post

Using process writing to strengthen your grant applications (1/7)

Grant writing

Photo Credit: Iris Waanders

Photo Credit: Iris Waanders

You’re eventually going to have to figure out a process for grant writing if you hold any kind of academic appointment. Grant writing isn’t hard, it’s damn hard. That moment reading the criteria for applying for a major award can feel like being at Everest base camp: you’ve worked hard to get where you are but you have a long, difficult road ahead. Professionally, I wear two hats. I am a health researcher and I am a writing instructor. Usually I am wearing one hat or the other, but grant writing is one area in my health research career where I find my background in writing comes in quite handy.

The purpose of this post is to remind you of a simple tool you learned in school that can be applied to win grants.

What do I know?

As a doctoral student I’ve successfully written four competitive grants, where competition is high and success rates are low. As a member of a research team, I’ve provided support for five more successful grants. More importantly, I’ve also written six unsuccessful grants, and provided support for two more unsuccessful grants. So as writer or collaborator, I’ve been involved in 17 grants.

I’ve also written at least a dozen non-competitive grants, where competition is negligible and success rates are high. Along the way I’ve learned a lot and now I want to share it on my blog.

Using the process writing to plan your grants

Everyone remembers the writing process from primary school:

Step 1: Pre-writing
Step 2: Drafting
Step 3: Revising
Step 4: Editing
Step 5: Final Draft

While process writing has been largely dismissed by writing scholars, in my experience as a writing instructor and health researcher the process writing is a wonderful approach for structuring grants. Why? Post-process writing approaches were developed to allow students space for creativity and reflection. Grant writing on the other hand is not the time for creativity or reflection. Unlike student writing, grant writing is regimental, businesslike, and systematic. To ensure all of the strict requirements of a grant are met, one needs to adhere to a strict process.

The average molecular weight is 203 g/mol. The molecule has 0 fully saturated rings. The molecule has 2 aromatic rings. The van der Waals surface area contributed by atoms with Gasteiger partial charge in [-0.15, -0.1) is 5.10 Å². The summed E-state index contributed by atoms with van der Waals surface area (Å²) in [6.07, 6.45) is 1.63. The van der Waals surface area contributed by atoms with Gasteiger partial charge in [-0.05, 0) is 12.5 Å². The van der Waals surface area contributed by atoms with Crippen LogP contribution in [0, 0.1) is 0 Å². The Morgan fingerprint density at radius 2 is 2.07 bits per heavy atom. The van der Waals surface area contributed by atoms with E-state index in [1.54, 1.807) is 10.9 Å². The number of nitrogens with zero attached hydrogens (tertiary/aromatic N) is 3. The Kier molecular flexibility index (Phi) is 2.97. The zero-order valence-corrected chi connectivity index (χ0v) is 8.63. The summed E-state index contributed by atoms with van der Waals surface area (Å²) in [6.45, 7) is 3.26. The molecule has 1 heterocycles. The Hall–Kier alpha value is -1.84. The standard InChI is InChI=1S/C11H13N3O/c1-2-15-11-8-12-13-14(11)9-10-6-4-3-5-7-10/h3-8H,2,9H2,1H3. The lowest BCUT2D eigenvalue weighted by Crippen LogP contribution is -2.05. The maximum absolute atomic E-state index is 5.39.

In the following weeks, I will be posting a serialized manual on the grant writing process.  Tune in each week, for the next step.  As a bonus challenge, consider taking a grant you are working on (or about to start), start from the first step, and work through the next few weeks with me.

But first, a needs assessment

In the comment section below, answer the following questions:
Q1:  What was the hardest part of your grant writing experience?
Q2:  Do you consider the above steps part of your grant writing?

Thanks for sharing. I look forward to hearing from you.

Other resources

Grant Writing - one of my past posts based on discussions with a local research officer

The Art of Writing a CIHR application – a useful government document with great tips for anyone, not just folks applying for CIHR

The Top 8 Things to do to write great grants – another useful CIHR resource

 

Trackbacks

  1. […] grant’s criteria. Granting agencies often provide invaluable style guides, as I mentioned in my last post. Read, re-read and if possible memorize these […]

    Like

Leave a Reply

Fill in your details below or click an icon to log in:

WordPress.com Logo

You are commenting using your WordPress.com account. Log Out / Change )

Twitter picture

You are commenting using your Twitter account. Log Out / Change )

Facebook photo

You are commenting using your Facebook account. Log Out / Change )

Google+ photo

You are commenting using your Google+ account. Log Out / Change )

Connecting to %s

Follow

Get every new post delivered to your Inbox.

Join 1,175 other followers

%d bloggers like this: